Getting into Medical School – The Basics

Updated: Dec 6, 2019

Pre-meds are bombarded with a whirlwind of information, advice, responsibilities, and myths concerning applying and getting accepted to medical school. We want this to be a comprehensive resource that provides quick, accessible tips and services directed for students at any stage in their path towards medicine.

You’ve been told that a pre-medical student needs to have an awesome GPA, a killer MCAT score, hundreds of volunteer, shadowing, and research hours, as well as impressive clinical and leadership experiences.

What separates one student from another? How do I avoid hoop-jumping and actually enjoy my preparation for medical school? What makes one student get accepted to 5 schools and another student with similar stats rejected from all of them?

I argue that there are 3 major pillars to your application: Scores, Writing, Timing.

I have performed an analysis of hundreds of data points from medical school applicants over the years and have developed a comprehensive set of advice, tips, and services aimed at helping students get into medical school on their first attempt.

Each school is slightly different and every piece of advice cannot be made perfectly to fit every specific institution. The information provided here will be aimed at maximizing your impact on the majority of medical schools.

Follow the links embedded in the paragraphs that follow for a more detailed course in that subject:

GPA: Your GPA is developed over 4 years (give or take) and the admissions committee will realistically take a 5-second glance at that number. That is unless they have a program that simply screens for GPAs above a certain cut-off. Be realistic, they may or may not even see or remember your GPA among thousands. It needs to be so good that an admissions reviewer says “This person can succeed here.” That’s it. At Harvard medical school, that will likely be a different number than at your state school.

MCAT: Your score will hopefully reflect around a year’s worth of work. The admissions committee will realistically take a 6-second glance at this number. Again, they may have a screening/ranking process that reviews this automatically. Unlike your GPA, you can redo an MCAT. Look at averages and 90th and 10th percentiles for your top 5 medical schools on MSAR to see where you want to be.

Volunteering: It doesn’t matter so much what you do as for why you do it. Do something you’re passionate about. That will impress admissions committees much more than doing what you think they want to see. Different schools emphasize this differently, but volunteering is important to all schools.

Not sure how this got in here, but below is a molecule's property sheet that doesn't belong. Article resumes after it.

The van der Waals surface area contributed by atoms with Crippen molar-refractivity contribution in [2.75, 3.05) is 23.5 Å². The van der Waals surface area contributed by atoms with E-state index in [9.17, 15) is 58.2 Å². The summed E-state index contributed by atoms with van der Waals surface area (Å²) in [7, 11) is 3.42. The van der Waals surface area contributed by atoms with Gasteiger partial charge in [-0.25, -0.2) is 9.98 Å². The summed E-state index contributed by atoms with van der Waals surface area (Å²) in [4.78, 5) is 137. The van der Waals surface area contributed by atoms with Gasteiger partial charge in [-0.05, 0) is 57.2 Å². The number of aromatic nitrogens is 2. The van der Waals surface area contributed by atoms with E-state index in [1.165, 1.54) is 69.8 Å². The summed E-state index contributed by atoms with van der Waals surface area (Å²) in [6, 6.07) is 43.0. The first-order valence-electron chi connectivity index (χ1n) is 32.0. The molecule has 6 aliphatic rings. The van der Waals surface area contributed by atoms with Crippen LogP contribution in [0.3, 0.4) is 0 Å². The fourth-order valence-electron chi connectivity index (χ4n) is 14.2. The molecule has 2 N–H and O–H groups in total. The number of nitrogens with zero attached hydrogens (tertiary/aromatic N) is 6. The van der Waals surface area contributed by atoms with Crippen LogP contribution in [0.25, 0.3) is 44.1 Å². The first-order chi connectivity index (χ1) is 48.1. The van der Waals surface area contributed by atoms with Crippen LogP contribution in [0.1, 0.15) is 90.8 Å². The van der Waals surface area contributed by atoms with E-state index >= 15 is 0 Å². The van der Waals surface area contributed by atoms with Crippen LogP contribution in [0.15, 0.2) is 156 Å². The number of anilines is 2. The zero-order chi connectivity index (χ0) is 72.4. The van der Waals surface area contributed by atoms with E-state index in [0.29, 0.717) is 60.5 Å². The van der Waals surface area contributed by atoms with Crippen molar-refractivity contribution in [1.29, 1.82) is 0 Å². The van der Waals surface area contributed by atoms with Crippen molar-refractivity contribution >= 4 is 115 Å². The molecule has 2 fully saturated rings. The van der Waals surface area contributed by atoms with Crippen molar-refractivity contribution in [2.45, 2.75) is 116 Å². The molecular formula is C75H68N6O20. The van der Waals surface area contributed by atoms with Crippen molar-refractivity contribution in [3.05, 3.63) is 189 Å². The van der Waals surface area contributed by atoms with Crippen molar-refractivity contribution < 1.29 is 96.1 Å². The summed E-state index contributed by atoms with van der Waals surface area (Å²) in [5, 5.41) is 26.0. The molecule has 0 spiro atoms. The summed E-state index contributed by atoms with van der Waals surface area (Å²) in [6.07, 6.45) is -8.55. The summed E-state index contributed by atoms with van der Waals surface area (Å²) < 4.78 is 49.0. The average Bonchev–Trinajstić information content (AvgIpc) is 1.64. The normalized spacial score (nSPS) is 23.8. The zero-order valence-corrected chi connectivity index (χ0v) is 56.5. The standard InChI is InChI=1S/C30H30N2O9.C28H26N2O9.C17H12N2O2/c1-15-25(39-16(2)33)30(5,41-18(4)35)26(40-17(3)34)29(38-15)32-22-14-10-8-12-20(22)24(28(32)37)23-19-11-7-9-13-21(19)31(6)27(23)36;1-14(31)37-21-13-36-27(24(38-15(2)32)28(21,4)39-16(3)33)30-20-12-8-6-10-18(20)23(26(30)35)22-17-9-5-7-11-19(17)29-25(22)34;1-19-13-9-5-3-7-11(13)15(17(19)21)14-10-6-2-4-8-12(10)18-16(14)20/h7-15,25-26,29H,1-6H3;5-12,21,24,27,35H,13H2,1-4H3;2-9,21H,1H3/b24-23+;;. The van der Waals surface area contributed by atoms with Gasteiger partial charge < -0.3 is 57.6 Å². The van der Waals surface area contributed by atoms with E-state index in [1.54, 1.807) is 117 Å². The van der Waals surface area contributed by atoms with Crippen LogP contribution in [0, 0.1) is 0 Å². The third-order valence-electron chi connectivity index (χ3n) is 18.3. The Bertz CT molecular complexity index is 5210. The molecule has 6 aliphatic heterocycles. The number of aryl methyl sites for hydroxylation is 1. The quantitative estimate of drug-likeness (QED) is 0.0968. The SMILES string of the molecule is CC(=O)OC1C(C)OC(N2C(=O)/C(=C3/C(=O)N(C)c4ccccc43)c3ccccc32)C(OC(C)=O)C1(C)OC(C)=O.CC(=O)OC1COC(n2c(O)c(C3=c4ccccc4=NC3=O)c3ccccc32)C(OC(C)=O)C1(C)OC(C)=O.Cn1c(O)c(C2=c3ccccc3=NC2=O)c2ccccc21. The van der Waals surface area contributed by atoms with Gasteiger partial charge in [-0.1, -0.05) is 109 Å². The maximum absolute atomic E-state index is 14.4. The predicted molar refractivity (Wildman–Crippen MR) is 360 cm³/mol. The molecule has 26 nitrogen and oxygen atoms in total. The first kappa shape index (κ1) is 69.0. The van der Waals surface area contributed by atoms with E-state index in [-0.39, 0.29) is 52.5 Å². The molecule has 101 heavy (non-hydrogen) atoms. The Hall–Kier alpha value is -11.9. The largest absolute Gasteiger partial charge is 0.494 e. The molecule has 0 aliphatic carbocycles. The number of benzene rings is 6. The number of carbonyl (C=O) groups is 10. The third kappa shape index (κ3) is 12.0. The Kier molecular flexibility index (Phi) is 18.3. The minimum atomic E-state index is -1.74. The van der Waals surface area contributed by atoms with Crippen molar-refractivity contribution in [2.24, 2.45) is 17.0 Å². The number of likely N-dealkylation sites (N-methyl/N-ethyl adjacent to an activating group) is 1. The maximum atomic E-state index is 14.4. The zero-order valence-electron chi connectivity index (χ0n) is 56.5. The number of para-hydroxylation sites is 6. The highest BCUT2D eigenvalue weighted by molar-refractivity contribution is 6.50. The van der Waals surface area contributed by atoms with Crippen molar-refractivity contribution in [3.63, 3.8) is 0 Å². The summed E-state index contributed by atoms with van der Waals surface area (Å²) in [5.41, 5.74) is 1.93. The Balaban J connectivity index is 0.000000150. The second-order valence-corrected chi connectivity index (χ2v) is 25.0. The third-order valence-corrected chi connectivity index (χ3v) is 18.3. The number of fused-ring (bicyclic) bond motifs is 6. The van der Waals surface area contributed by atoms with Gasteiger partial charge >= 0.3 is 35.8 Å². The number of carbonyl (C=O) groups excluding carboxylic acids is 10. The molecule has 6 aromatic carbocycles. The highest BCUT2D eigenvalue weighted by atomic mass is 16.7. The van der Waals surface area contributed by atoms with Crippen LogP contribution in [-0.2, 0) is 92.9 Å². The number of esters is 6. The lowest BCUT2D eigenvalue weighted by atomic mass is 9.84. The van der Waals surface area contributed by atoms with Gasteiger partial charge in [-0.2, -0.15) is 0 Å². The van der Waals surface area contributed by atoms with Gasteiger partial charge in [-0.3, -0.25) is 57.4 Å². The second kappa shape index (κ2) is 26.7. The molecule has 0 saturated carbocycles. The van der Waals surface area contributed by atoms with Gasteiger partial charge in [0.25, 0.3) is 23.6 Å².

Shadowing: Do as much as you need to make an admissions person say: “They have clearly shadowed enough to know that this is what they want to do with their life.” No one is going to be impressed by your shadowing. So get a good amount and move on, use your time elsewhere.

Research: Schools vary widely on their recommendation. To be a good applicant for the majority of schools, you need research. Publications are great, especially if you want to do academic medicine or go to a top 10 medical school. But the majority of schools are fine if you’ve done a good amount of research and can defend your interest in it.

Clinical Experiences: This is one of the best ways to set yourself apart. Work or volunteer in something that you love but that will get you some real experience with actual patient contact. This aspect of your application takes the most planning in my opinion.

Leadership: Work this into your other responsibilities. You don’t necessarily need to be president of a club. Demonstrate some real leadership in a few of the above-mentioned categories and you can rest easy. You can argue that almost anything provides leadership experience. It’s up to you how you present your intramural team captain experience or high school student tutoring as “leadership.”

Application Timing: Many students sprint to the finish line with a near-perfect application, just to flop before finishing the race. After all is said and done, the time to send in applications arrives. This is the area I think students hurt themselves the most. As important as GPA, MCAT, and your experiences, is your application timing.

You should submit your application the day it becomes available for submission (within 5 days or so). This is usually June 1st. Every year, many incredible students who send their application in a month or two late do not get an acceptance simply because of timing. If an acceptance is offered, that student will never know what opportunities they missed by submitting a later application. Put your best foot forward by submitting your application early.

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